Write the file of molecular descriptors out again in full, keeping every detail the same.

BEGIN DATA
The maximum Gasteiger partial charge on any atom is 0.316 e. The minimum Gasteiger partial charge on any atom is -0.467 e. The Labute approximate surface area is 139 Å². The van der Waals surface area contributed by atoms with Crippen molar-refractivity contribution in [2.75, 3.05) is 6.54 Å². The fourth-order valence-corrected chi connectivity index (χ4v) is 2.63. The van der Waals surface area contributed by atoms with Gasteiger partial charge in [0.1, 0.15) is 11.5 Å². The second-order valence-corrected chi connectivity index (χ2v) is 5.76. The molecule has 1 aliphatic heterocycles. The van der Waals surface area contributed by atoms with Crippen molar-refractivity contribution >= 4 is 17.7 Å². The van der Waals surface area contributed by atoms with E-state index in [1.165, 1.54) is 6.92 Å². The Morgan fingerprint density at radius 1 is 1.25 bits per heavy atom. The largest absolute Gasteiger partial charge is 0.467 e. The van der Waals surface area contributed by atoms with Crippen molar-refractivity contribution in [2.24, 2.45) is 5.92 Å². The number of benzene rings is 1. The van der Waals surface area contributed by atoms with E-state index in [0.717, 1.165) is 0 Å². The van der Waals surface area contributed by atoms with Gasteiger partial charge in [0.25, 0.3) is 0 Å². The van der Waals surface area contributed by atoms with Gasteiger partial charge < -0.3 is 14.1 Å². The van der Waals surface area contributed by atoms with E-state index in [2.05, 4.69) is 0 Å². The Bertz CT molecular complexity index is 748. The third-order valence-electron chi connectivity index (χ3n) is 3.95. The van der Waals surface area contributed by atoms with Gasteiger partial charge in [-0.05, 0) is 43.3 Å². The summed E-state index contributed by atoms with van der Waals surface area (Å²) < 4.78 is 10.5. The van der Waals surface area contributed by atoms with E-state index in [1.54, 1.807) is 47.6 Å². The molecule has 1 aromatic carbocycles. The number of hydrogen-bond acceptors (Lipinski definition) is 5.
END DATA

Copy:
The maximum Gasteiger partial charge on any atom is 0.316 e. The minimum Gasteiger partial charge on any atom is -0.467 e. The Labute approximate surface area is 139 Å². The van der Waals surface area contributed by atoms with Crippen molar-refractivity contribution in [2.75, 3.05) is 6.54 Å². The fourth-order valence-corrected chi connectivity index (χ4v) is 2.63. The van der Waals surface area contributed by atoms with Gasteiger partial charge in [0.1, 0.15) is 11.5 Å². The second-order valence-corrected chi connectivity index (χ2v) is 5.76. The molecule has 1 aliphatic heterocycles. The van der Waals surface area contributed by atoms with Crippen molar-refractivity contribution >= 4 is 17.7 Å². The van der Waals surface area contributed by atoms with E-state index in [1.165, 1.54) is 6.92 Å². The Morgan fingerprint density at radius 1 is 1.25 bits per heavy atom. The largest absolute Gasteiger partial charge is 0.467 e. The van der Waals surface area contributed by atoms with Crippen molar-refractivity contribution in [2.24, 2.45) is 5.92 Å². The number of benzene rings is 1. The van der Waals surface area contributed by atoms with E-state index in [0.717, 1.165) is 0 Å². The van der Waals surface area contributed by atoms with Gasteiger partial charge in [0.25, 0.3) is 0 Å². The van der Waals surface area contributed by atoms with Gasteiger partial charge < -0.3 is 14.1 Å². The van der Waals surface area contributed by atoms with E-state index in [2.05, 4.69) is 0 Å². The Bertz CT molecular complexity index is 748. The third-order valence-electron chi connectivity index (χ3n) is 3.95. The van der Waals surface area contributed by atoms with Gasteiger partial charge in [-0.05, 0) is 43.3 Å². The summed E-state index contributed by atoms with van der Waals surface area (Å²) < 4.78 is 10.5. The van der Waals surface area contributed by atoms with E-state index in [1.54, 1.807) is 47.6 Å². The molecule has 1 aromatic carbocycles. The number of hydrogen-bond acceptors (Lipinski definition) is 5.